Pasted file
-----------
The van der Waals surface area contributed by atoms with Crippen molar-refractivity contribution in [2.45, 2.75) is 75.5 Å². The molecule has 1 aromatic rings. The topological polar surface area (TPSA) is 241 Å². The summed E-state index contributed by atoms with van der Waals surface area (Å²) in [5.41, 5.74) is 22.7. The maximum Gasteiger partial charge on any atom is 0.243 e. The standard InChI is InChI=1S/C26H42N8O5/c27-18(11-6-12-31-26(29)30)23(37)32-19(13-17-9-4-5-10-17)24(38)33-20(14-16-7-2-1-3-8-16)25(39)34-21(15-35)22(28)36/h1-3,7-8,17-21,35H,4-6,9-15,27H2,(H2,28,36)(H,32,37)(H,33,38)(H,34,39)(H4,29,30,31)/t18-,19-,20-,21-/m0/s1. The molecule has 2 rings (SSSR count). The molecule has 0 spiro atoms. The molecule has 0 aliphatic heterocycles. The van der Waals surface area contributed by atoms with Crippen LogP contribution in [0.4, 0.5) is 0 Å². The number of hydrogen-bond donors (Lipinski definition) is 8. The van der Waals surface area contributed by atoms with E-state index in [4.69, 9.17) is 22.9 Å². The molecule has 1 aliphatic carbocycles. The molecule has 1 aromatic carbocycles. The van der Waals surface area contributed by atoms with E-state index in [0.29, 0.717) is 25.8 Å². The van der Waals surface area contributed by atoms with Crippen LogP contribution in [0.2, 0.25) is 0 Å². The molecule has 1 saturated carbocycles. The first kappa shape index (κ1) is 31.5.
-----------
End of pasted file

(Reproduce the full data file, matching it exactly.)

The van der Waals surface area contributed by atoms with Crippen molar-refractivity contribution in [2.45, 2.75) is 75.5 Å². The molecule has 1 aromatic rings. The topological polar surface area (TPSA) is 241 Å². The summed E-state index contributed by atoms with van der Waals surface area (Å²) in [5.41, 5.74) is 22.7. The maximum Gasteiger partial charge on any atom is 0.243 e. The standard InChI is InChI=1S/C26H42N8O5/c27-18(11-6-12-31-26(29)30)23(37)32-19(13-17-9-4-5-10-17)24(38)33-20(14-16-7-2-1-3-8-16)25(39)34-21(15-35)22(28)36/h1-3,7-8,17-21,35H,4-6,9-15,27H2,(H2,28,36)(H,32,37)(H,33,38)(H,34,39)(H4,29,30,31)/t18-,19-,20-,21-/m0/s1. The molecule has 2 rings (SSSR count). The molecule has 0 spiro atoms. The molecule has 0 aliphatic heterocycles. The van der Waals surface area contributed by atoms with Crippen LogP contribution in [0.4, 0.5) is 0 Å². The number of hydrogen-bond donors (Lipinski definition) is 8. The van der Waals surface area contributed by atoms with E-state index in [4.69, 9.17) is 22.9 Å². The molecule has 1 aliphatic carbocycles. The molecule has 1 aromatic carbocycles. The van der Waals surface area contributed by atoms with E-state index in [0.29, 0.717) is 25.8 Å². The van der Waals surface area contributed by atoms with Crippen LogP contribution in [0.2, 0.25) is 0 Å². The molecule has 1 saturated carbocycles. The first kappa shape index (κ1) is 31.5.